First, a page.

We are a company that is invested in the health of people and the planet. Throughout the history of the United States, Indigenous, Black, and LatinX communities have faced injustices that can still be seen affecting their success and well-being today. Lack of access to things like clean water and nutritious food are only a fraction of the struggles they face. Now the effects of our changing climate only make matters worse, as access to such necessities are becoming even more limited. Although our changing climate will affect every person on Earth in some way, it is these marginalized communities that will be impacted the most.
To understand how climate change is related to racism, you must be familiar with intersectionality. It is the framework for understanding how various social and political identities work together to create unique experiences of discrimination or privilege. Kimberly Krenshaw, an American Lawyer and Civil Rights Advocate, coined the term and defined it as “the complex, cumulative way in which the effects of multiple forms of discrimination (such as racism, sexism, and classism) combine, overlap, or intersect especially in the experiences of marginalized individuals or groups” (1). Therefore, an individual can be impacted by various kinds of discrimination that combine to form a singular experience.
Intersectional environmentalism is a term that was recently defined by environmentalist Leah Thomas in response to the Black Lives Matter movement. It was a way for her to shed light on the environmental impacts of climate change on marginalized communities in the United States. In an interview on the WSL Pure Podcast, Thomas defined intersectional environmentalism as “a type of environmentalism that advocates for both people and the planet. One that does not silence or minimize the way that race and culture can impact who experiences environmental injustice”(2). This definition would allow for the amplification of the voices of people of color who have been affected by the changing climate.
Black, LatinX, and Indigenous communities have experienced environmental racism from our country’s beginning. These instances of discrimination affect the health and well-being of individuals within these communities every day. The changes brought about by climate change will only exacerbate the problems which already exist.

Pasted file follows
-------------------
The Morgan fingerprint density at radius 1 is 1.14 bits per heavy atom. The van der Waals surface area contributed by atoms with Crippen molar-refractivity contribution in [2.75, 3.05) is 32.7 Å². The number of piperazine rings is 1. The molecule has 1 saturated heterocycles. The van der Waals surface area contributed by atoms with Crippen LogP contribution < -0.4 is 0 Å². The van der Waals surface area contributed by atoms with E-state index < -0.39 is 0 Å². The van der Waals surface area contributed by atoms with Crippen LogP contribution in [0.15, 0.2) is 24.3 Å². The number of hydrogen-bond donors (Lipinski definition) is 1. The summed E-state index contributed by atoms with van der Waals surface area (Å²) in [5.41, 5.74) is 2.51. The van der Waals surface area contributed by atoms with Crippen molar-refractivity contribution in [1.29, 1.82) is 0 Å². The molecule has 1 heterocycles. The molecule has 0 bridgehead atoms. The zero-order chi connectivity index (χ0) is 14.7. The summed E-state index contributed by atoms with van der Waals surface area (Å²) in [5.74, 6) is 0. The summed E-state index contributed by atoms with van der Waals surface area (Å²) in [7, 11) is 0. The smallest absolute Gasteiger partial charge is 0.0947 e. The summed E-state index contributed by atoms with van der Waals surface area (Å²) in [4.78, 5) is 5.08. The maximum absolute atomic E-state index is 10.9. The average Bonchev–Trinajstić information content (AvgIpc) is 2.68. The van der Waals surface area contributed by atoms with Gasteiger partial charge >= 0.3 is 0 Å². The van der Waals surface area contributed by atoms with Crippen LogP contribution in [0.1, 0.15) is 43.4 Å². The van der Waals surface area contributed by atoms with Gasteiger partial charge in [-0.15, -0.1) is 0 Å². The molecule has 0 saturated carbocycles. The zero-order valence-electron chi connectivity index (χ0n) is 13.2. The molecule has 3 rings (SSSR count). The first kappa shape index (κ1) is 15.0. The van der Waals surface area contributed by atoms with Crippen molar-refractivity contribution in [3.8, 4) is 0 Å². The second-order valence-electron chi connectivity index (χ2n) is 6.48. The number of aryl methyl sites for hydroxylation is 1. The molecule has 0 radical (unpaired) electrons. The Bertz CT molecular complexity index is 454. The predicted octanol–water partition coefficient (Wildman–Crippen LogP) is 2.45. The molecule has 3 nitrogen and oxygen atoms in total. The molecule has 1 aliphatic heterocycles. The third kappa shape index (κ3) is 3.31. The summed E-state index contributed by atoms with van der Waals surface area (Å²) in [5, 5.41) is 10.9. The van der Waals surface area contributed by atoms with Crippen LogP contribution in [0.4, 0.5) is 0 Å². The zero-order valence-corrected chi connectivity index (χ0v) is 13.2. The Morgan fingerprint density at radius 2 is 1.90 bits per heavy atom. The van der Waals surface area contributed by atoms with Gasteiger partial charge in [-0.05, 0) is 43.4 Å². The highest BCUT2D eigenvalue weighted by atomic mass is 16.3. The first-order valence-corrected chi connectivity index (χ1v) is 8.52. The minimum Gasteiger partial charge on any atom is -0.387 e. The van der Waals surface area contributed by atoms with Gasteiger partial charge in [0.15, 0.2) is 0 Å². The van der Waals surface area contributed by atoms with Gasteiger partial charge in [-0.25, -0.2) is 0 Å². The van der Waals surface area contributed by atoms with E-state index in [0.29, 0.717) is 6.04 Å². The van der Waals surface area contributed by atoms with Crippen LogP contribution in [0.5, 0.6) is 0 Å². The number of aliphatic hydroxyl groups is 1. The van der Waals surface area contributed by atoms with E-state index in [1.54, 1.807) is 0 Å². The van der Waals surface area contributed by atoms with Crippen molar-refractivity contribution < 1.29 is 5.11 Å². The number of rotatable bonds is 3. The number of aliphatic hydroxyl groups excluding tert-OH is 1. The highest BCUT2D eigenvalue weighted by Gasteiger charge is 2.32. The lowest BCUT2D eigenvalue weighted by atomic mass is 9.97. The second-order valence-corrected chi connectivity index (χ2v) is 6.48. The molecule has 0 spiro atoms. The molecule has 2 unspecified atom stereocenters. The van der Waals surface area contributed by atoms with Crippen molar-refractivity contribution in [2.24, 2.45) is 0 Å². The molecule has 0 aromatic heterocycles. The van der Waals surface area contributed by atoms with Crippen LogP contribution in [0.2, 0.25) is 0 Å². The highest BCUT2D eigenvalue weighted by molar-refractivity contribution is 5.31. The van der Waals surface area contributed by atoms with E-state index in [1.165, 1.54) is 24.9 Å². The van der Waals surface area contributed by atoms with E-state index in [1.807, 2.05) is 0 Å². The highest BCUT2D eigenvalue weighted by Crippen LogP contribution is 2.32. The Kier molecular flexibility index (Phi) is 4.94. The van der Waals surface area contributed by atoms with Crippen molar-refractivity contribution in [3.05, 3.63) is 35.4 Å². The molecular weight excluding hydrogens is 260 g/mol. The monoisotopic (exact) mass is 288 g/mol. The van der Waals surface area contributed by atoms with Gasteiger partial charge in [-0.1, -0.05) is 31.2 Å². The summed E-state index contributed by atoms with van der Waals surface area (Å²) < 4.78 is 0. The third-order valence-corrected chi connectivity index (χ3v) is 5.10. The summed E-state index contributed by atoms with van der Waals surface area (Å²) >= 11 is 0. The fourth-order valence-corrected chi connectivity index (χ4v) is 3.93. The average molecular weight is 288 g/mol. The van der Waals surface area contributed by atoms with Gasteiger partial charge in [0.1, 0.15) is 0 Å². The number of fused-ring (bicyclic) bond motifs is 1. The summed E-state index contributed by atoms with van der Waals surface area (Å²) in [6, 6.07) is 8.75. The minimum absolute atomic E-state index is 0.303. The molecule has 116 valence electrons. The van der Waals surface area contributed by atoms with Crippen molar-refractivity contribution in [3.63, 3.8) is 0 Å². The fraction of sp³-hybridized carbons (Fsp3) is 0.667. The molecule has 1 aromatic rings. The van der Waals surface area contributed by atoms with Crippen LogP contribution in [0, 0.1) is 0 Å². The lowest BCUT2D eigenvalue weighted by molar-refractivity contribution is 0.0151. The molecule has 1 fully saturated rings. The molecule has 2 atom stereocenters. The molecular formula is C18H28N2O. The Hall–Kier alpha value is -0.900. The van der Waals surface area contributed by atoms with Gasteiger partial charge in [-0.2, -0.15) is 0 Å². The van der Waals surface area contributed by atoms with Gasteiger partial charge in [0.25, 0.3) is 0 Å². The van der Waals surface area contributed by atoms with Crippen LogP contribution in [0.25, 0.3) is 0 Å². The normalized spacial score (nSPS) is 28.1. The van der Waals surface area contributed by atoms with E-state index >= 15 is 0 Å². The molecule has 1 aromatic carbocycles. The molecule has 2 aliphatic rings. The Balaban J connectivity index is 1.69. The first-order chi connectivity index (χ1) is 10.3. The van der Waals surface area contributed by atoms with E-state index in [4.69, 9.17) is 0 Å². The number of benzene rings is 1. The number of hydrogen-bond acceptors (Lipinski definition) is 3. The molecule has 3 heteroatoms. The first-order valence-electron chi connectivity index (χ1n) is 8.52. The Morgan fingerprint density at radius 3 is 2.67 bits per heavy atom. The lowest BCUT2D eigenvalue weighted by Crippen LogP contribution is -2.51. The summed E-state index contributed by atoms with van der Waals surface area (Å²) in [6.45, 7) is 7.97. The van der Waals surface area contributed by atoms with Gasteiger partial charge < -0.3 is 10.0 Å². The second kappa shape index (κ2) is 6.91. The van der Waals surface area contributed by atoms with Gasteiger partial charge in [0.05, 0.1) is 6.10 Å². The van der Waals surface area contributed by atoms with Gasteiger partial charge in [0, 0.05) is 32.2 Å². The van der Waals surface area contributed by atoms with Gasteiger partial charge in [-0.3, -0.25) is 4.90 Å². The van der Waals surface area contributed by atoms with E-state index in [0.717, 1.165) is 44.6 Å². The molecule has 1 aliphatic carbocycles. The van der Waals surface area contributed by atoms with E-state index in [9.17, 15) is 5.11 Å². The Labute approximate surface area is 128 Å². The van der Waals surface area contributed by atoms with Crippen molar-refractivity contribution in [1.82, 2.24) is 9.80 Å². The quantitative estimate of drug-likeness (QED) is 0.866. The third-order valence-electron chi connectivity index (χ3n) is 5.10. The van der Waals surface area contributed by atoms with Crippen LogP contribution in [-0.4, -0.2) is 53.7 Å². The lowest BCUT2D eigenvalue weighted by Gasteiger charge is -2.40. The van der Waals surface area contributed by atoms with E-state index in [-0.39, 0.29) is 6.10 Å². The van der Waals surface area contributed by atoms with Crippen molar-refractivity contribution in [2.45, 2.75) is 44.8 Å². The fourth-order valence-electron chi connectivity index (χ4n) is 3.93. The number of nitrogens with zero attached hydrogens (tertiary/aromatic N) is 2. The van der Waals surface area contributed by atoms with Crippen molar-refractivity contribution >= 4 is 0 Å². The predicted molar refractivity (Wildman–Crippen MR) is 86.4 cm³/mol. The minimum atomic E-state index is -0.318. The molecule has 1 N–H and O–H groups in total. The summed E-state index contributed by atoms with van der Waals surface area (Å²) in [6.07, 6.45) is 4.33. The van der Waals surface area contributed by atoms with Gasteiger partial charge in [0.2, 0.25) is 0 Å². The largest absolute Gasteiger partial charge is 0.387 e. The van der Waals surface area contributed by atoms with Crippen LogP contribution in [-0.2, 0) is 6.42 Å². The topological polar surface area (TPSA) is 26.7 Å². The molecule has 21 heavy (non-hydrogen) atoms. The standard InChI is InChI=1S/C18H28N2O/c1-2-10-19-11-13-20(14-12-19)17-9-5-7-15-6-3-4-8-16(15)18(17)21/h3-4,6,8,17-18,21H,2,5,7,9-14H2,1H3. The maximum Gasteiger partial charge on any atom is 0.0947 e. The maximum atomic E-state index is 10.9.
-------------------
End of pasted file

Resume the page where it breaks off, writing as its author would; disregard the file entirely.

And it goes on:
Access to clean air and water should be available for every person living in our country. However, that is not always the case for many BIPOC communities. Since the 1900s, the Housing Act of 1937 created low-income housing areas that became predominantly occupied by communities of color. Today, racial disparities live on in these areas. In fact, it is marginalized communities that live in some of the most polluted regions of the United States (3). Living in areas with polluted air can lead to health issues such as lung disease, asthma, and cancer. Black people are more than three times as likely to die from air pollution-related illnesses than white people (4). The distribution of drinking water is no different.
One in three people already do not have access to clean drinking water worldwide, but this number is even lower for Indigenous, Black, and Hispanic communities (5). With Race being the most significant indicator for access to clean, drinkable water – Black and Hispanic homes are more than twice as likely to lack full indoor plumbing to access clean water. And Black children are three times more likely than white children to have elevated levels of lead in their blood. What’s more, Native Americans are about 19 times as likely as white individuals to have access to clean, drinkable water (6).
Access to fresh and nutritious food is another place we can observe environmental racism in the US. Areas with little access to affordable healthy food are known as “food deserts,” and they are disproportionately inhabited by minority communities (8). For people living in these communities, organic and non-GMO foods and even fresh fruits and vegetables can be incredibly hard, if not impossible, to come by.